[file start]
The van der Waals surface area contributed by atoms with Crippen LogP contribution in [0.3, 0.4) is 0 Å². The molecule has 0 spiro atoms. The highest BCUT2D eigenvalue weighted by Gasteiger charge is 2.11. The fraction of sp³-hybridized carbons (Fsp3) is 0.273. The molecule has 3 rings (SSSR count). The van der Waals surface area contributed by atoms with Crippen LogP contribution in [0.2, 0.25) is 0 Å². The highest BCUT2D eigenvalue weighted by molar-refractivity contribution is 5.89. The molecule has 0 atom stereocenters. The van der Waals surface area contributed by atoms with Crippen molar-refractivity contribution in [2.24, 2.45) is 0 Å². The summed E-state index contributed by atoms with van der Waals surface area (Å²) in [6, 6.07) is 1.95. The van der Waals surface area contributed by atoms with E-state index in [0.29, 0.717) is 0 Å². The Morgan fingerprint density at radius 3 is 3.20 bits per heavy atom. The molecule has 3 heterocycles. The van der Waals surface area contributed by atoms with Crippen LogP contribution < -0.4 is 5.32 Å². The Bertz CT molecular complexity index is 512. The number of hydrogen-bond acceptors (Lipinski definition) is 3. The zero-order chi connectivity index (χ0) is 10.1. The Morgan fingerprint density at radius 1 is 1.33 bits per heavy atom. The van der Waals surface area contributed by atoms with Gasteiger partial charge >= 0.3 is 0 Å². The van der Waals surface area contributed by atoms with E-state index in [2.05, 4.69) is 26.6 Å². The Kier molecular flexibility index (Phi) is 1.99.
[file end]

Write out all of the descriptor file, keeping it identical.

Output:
The van der Waals surface area contributed by atoms with Crippen LogP contribution in [0.3, 0.4) is 0 Å². The molecule has 0 spiro atoms. The highest BCUT2D eigenvalue weighted by Gasteiger charge is 2.11. The fraction of sp³-hybridized carbons (Fsp3) is 0.273. The molecule has 3 rings (SSSR count). The van der Waals surface area contributed by atoms with Crippen LogP contribution in [0.2, 0.25) is 0 Å². The highest BCUT2D eigenvalue weighted by molar-refractivity contribution is 5.89. The molecule has 0 atom stereocenters. The van der Waals surface area contributed by atoms with Crippen molar-refractivity contribution in [2.24, 2.45) is 0 Å². The summed E-state index contributed by atoms with van der Waals surface area (Å²) in [6, 6.07) is 1.95. The van der Waals surface area contributed by atoms with E-state index in [0.29, 0.717) is 0 Å². The Morgan fingerprint density at radius 3 is 3.20 bits per heavy atom. The molecule has 3 heterocycles. The van der Waals surface area contributed by atoms with Crippen LogP contribution < -0.4 is 5.32 Å². The Bertz CT molecular complexity index is 512. The number of hydrogen-bond acceptors (Lipinski definition) is 3. The zero-order chi connectivity index (χ0) is 10.1. The Morgan fingerprint density at radius 1 is 1.33 bits per heavy atom. The van der Waals surface area contributed by atoms with Gasteiger partial charge >= 0.3 is 0 Å². The van der Waals surface area contributed by atoms with E-state index in [2.05, 4.69) is 26.6 Å². The Kier molecular flexibility index (Phi) is 1.99.